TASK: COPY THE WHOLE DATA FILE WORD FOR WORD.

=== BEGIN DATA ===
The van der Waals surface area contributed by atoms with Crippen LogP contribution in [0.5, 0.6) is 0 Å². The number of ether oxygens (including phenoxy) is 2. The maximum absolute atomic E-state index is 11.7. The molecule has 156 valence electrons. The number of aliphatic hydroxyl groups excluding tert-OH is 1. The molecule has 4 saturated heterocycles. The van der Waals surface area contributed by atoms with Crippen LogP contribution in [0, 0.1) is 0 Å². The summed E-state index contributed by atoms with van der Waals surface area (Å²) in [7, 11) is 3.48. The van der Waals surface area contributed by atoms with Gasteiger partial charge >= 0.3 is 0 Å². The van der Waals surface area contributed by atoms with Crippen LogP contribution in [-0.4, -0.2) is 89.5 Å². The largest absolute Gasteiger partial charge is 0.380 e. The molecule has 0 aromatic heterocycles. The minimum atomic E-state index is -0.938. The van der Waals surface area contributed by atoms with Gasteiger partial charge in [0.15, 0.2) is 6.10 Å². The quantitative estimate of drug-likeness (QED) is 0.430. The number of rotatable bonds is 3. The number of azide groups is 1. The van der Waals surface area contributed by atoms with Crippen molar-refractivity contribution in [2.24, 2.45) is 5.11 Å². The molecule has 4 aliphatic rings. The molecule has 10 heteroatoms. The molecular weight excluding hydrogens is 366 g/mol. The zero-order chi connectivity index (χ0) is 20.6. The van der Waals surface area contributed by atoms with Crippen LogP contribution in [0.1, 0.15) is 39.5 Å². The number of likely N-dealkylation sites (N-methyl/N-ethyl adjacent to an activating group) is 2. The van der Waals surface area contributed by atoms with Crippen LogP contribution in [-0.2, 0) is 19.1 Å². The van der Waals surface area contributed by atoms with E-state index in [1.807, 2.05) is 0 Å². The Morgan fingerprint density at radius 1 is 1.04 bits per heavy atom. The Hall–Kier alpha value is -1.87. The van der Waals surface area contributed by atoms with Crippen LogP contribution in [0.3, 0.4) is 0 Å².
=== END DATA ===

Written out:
The van der Waals surface area contributed by atoms with Crippen LogP contribution in [0.5, 0.6) is 0 Å². The number of ether oxygens (including phenoxy) is 2. The maximum absolute atomic E-state index is 11.7. The molecule has 156 valence electrons. The number of aliphatic hydroxyl groups excluding tert-OH is 1. The molecule has 4 saturated heterocycles. The van der Waals surface area contributed by atoms with Crippen LogP contribution in [0, 0.1) is 0 Å². The summed E-state index contributed by atoms with van der Waals surface area (Å²) in [7, 11) is 3.48. The van der Waals surface area contributed by atoms with Gasteiger partial charge >= 0.3 is 0 Å². The van der Waals surface area contributed by atoms with Crippen LogP contribution in [-0.4, -0.2) is 89.5 Å². The largest absolute Gasteiger partial charge is 0.380 e. The molecule has 0 aromatic heterocycles. The minimum atomic E-state index is -0.938. The van der Waals surface area contributed by atoms with Gasteiger partial charge in [0.15, 0.2) is 6.10 Å². The quantitative estimate of drug-likeness (QED) is 0.430. The number of rotatable bonds is 3. The number of azide groups is 1. The van der Waals surface area contributed by atoms with Crippen molar-refractivity contribution in [2.24, 2.45) is 5.11 Å². The molecule has 4 aliphatic rings. The molecule has 10 heteroatoms. The molecular weight excluding hydrogens is 366 g/mol. The zero-order chi connectivity index (χ0) is 20.6. The van der Waals surface area contributed by atoms with Crippen LogP contribution in [0.1, 0.15) is 39.5 Å². The number of likely N-dealkylation sites (N-methyl/N-ethyl adjacent to an activating group) is 2. The van der Waals surface area contributed by atoms with Crippen LogP contribution in [-0.2, 0) is 19.1 Å². The van der Waals surface area contributed by atoms with E-state index in [1.807, 2.05) is 0 Å². The Morgan fingerprint density at radius 1 is 1.04 bits per heavy atom. The Hall–Kier alpha value is -1.87. The van der Waals surface area contributed by atoms with Crippen LogP contribution in [0.3, 0.4) is 0 Å².